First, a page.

Chlamydia pneumoniae infection and the risk of multiple sclerosis: A meta-analysis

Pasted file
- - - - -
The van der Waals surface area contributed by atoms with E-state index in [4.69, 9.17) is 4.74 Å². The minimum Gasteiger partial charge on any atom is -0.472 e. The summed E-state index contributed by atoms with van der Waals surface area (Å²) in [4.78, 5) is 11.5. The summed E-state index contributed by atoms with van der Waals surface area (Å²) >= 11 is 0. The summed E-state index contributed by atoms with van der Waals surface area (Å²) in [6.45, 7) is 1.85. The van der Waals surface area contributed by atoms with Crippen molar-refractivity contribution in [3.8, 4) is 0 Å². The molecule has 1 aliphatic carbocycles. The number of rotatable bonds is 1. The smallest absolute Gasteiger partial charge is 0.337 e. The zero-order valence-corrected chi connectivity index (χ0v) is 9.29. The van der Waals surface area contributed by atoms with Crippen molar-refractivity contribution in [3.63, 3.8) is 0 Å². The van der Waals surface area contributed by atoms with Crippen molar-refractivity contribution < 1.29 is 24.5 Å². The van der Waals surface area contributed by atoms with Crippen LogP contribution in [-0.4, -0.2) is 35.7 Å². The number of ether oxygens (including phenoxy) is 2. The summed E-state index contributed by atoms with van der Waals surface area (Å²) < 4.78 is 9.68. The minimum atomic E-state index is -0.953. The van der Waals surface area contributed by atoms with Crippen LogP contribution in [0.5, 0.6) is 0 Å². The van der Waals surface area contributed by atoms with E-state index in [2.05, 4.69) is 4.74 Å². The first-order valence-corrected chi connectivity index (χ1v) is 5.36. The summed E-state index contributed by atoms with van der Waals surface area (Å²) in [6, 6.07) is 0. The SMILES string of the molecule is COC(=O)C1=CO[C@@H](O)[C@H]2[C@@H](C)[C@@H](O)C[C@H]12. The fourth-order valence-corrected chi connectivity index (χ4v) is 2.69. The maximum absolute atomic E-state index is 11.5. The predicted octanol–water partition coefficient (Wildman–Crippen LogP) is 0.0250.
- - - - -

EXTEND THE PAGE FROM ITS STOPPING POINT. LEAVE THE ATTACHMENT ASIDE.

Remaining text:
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We conducted a meta-analysis of studies comparing the presence of Chlamydia pneumoniae (Cpn) between multiple sclerosis (MS) patients and other neurological diseases patients or healthy controls. We identified 26 studies with 1332 MS patients and 1464 controls. Using random-effects methods, MS patients were found more likely to have detectable levels of Cpn DNA (OR = 3.216; 95% Cl: 1.204, 8.585) in their cerebrospinal fluid, and intrathecally synthesized immunoglobulins (OR = 3.842; 95% Cl: 1.317, 11.212), compared to other patients with neurological diseases. There is no evidence for increased levels of serum immunoglobulins (OR = 1.068; 95% Cl: 0.745, 1.530), even though this result is confounded by the presence of studies using normal subjects as controls. Similarly, there is no evidence for association of immunoglobulins against Cpn in the cerebrospinal fluid (OR = 3.815; 95% Cl: 0.715, 20.369). Up to 59.7% of the between-studies variability could be explained by the inappropriate matching of cases and controls for gender. In random-effects meta-regressions, adjusting for the confounding effect of gender differences results in stronger and statistically significant associations of MS with detectable levels of Cpn DNA, intrathecally synthesized immunoglobulins and immunoglobulins in the cerebrospinal fluid. Even though the presence of Cpn is clearly more likely in MS patients, these findings are insufficient to establish an etiologic relation. © 2006 Edward Arnold (Publishers) Ltd.